Recycled Cellulose Polypropylene Composite Feedstocks for Material Extrusion Additive Manufacturing. According to ACS publications,” Many types of consumer-grade packaging can be used in material extrusion additive manufacturing processes, providing a high-value output for waste plastics. However, many of these plastics have reduced mechanical properties and increased warpage/shrinkage compared to those commonly used in three-dimensional (3D) printing. Recycled polypropylene/waste paper, cardboard, and wood flour composites were made using a solid-state shear pulverization process.”
According to Hasbro, “one of the world’s largest toy manufacturers, has stepped up its sustainability game and is phasing out all plastics used to package its toys and games by the end of 2022. phasing out plastic from new product packaging, including plastic elements like polybags, elastic bands, shrink wrap, window sheets, and blister packs.3D printed toy designers should ramp up their knowledge about alternative sustainable materials.”
3D printing to build titanium bikes. According to The folks at Moots,” have been building gravel-focused bikes since 1981. In 1991, Moots went all-in on titanium frames and never looked back. Since then the methods for the building have evolved. They now include 3D-printed titanium parts, which Moots uses to push its frame design to new limits.”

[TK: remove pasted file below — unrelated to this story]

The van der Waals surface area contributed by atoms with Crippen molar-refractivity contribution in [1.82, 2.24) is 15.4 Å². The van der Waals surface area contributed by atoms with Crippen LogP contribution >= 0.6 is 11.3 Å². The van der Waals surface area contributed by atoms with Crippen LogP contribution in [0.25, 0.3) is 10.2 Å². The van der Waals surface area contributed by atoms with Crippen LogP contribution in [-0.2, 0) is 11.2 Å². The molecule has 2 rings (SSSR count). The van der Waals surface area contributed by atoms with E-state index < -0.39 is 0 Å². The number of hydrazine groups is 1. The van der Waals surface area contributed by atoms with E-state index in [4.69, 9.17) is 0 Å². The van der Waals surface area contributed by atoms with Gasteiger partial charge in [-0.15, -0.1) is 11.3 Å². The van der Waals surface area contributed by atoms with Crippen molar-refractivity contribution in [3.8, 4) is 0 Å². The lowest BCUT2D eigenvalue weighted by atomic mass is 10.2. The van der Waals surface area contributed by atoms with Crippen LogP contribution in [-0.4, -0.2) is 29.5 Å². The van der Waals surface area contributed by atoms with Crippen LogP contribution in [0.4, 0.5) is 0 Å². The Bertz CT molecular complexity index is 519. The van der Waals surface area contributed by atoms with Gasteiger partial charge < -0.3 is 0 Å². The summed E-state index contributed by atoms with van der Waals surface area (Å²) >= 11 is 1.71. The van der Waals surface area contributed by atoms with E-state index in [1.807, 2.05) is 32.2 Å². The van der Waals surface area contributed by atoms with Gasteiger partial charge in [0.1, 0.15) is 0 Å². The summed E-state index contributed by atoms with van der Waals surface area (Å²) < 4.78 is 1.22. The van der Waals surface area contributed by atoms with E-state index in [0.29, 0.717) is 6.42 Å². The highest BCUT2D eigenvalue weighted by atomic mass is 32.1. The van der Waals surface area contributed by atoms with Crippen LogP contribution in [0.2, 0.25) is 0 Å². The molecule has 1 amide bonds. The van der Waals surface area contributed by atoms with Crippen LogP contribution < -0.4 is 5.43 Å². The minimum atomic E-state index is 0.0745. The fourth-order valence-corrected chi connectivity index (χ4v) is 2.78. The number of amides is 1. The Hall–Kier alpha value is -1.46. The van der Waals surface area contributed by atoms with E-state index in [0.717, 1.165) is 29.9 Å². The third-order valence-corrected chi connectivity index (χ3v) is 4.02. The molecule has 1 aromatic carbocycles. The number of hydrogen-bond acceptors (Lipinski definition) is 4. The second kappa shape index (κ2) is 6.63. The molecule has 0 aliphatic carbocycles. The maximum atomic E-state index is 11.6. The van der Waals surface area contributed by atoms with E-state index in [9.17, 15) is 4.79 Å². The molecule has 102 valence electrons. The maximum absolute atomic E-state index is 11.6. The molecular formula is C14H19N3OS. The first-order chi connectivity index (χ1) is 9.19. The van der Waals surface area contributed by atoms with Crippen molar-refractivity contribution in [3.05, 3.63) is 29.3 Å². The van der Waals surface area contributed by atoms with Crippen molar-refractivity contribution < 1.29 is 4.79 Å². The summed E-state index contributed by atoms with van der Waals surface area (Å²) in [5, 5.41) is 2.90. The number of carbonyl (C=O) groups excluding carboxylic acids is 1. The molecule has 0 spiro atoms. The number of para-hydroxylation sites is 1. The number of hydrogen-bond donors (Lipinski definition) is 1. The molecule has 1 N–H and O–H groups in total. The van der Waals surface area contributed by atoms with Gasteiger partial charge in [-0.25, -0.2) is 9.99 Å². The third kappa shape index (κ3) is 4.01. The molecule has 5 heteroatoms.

3 days ago
James Camden Engineering do the 3D Printing for Moots.
3 days ago (edited)
I love learning about small companies that are still significantly motivated by pride.
While their products will, by necessity, be more expensive, the experience of designing, constructing and owning something like that will almost certainly be more satisfying and meaningful, even if each of those steps takes longer to achieve.
The days of easy come, easy go, are ruining the planet and have already taken any sort of pride out of the process. I for one, congratulate Moots for doing their own work, and doing it with obvious care.
Hopefully, we can see more videos like this one from real manufacturers and not just business models that outsource. Thanks for the excellent video!
2 days ago
Anodizing explanation was slightly off, it’s not really about the shape of crystals. The different colours in this case are achieved by building up a very thin oxide layer. As light goes through the oxide layer and reflected by the material it gets bent slightly, just like when you look into water. Because the oxide layer is about the same thickness as the wavelengths of visible light, you get interference on certain wavelengths. Depending the thickness of the oxide layer, different wavelengths are affected by that interference so you get different colours.